Leave a Comment

Filed under Tete-a-tete

Tete-a-tete: An Eagle takes flight in another family milestone

Milestones tend to occur in groups. All of your grandchildren start graduating high school and college, for example, or all of your friends start getting married and having kids. After a season heavy with similar milestones, we generally anticipate a break of some sort, as there are only so many family members and friends who are likely to experience the same social landmarks around the same time.

With the last of the engaged couples in my circle of family and friends having married last fall and many of the married couples busy with infants or toddlers, I mistakenly assumed we were due for a break. And then, I was blindsided by the reality that 16-year-old Younger Sister and 18-year-old Youngest Brother are now reaching their own set of milestones.

It’s not that I’m oblivious to the events taking place in the lives of my youngest siblings. I remember quite clearly when they both got their driver’s licenses, when Younger Sister was hired for her part-time job and when Youngest Brother received his first college acceptance letter. Indeed, I was part of all of these processes, whether it was offering advice or simply offering the use of my car.

These achievements, however, did not prepare me for Youngest Brother’s Eagle Scout court of honor. There’s a significant emotional difference between a family celebration with a congratulatory cake and a two-hour-long ceremony with a color guard and presentations by our state senator and representative.

Eagle Scout, as you may know, is the highest rank attainable for a Boy Scout. The requirements are rigorous and culminate with a service project that demonstrates the candidate’s leadership skills and benefits the community. After conferring with the Brookline Conservation Commission, Youngest Brother decided to take on the daunting task of better distinguishing the Cider Mill Pond Trailhead to increase the visibility of this hiking area.

His project consists of three parts: a kiosk where maps and information can be posted, a sign marking the site and a gravel parking lot. Before Youngest Brother’s project, the trailhead was just an overgrown field, and if you weren’t in the know, you’d have no idea that it’s the starting point for roughly three hundred acres of trails.

If you have a degree of familiarity with Eagle projects, you can see that his project was actually three projects. Completing any one of those three components for the trailhead would have been sufficient to fulfill the requirements for Eagle. Youngest Brother realized, however, that to really make the trailhead visible and maximize the usefulness of his project to the community, he would need to do all three components.

Due to the sheer scope of the project and obstacles imposed by the weather (you can’t put a signpost into the ground if the ground is frozen), the project took about two years to complete. It was a lot of hard work for Youngest Brother, his troop members and the family members, friends and other volunteers who helped.

Numerous presentations were made at Youngest Brother’s court of honor, with Scout leaders, government officials and leaders from veterans organizations all saying wonderful things about his dedication, perseverance and leadership ability. Hearing their words – and knowing them to be true because of everything I’ve seen over the years – made me realize for the first time just how grown up he is.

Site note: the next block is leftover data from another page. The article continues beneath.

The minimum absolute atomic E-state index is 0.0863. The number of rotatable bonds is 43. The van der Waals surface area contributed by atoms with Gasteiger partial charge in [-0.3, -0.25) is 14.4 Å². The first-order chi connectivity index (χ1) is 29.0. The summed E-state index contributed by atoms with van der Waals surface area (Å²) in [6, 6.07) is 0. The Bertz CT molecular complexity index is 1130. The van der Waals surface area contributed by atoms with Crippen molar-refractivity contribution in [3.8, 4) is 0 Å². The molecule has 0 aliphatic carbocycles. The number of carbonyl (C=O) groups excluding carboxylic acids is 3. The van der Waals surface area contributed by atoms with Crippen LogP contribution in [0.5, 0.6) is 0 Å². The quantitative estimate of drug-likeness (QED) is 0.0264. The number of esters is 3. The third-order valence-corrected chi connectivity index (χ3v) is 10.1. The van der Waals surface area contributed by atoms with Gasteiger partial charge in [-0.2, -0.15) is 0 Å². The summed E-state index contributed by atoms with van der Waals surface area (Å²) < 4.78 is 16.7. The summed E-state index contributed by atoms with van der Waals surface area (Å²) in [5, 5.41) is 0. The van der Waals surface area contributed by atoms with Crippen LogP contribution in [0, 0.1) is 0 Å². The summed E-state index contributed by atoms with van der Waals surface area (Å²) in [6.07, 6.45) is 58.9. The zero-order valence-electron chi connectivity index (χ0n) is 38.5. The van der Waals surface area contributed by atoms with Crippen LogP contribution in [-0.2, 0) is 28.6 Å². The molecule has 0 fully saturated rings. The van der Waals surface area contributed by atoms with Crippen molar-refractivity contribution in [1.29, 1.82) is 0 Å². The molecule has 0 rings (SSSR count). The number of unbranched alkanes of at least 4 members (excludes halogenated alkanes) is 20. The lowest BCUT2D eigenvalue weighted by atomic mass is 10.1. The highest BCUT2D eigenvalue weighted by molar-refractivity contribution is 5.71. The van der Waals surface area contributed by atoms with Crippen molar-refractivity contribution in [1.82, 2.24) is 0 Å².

See, my typical experience of Youngest Brother is him sprawled on the couch in his pajamas, asking me to fill him in on the plot of the TV show I’m watching because he wandered into the living room partway through it. This is on the rare occasion that I see him at all – he’s constantly busy with school and activities and has a thriving social life. Witnessing him standing on the podium at his court of honor, impressive in his full uniform with all his badges and insignia, was a proud and surprising moment for me.

And that’s when it hit me: I am not going to make it through high school graduations without crying.

The reception that followed the court of honor was another opportunity to marvel at the passage of time. I used to see Youngest Brother’s friends fairly regularly when they’d come over to the family homestead to play video games or have all-night movie marathons, but that changed when they began reaching the driving age. Instead of spending time at each other’s houses, they now meet at fast food restaurants and movie theaters and gaming stores, enjoying the exercise of their newfound freedom.

As a result, I had difficulty recognizing some of Youngest Brother’s friends because they had grown a foot taller or acquired considerable facial hair since last I saw them. Once I managed to figure out who everyone was, we had pleasant conversations about the court of honor, college plans and how fantastically envious they all were of Oldest Younger Brother’s lumberjack-grade beard and mustache.

I’ve become so accustomed to the milestones that define my own age group – people getting married, having babies, earning promotions, buying houses – that the milestones for the teenage set kind of snuck up on me. Youngest Brother’s court of honor has served as a wakeup call in that respect. He’ll be graduating high school in June and departing for college in the fall. Next year, Younger Sister will do the same.

I look forward to celebrating their achievements and seeing what new things they’ll accomplish in this next season of their lives. In the meantime, I intend to focus more on enjoying those ordinary moments I have with both of my youngest siblings, having been reminded that they won’t last forever.

Also, I’ll be stocking up on tissues. Lots and lots of tissues.

– Teresa Santoski

Originally published Feb. 4, 2016


Leave a Comment

Filed under Tete-a-tete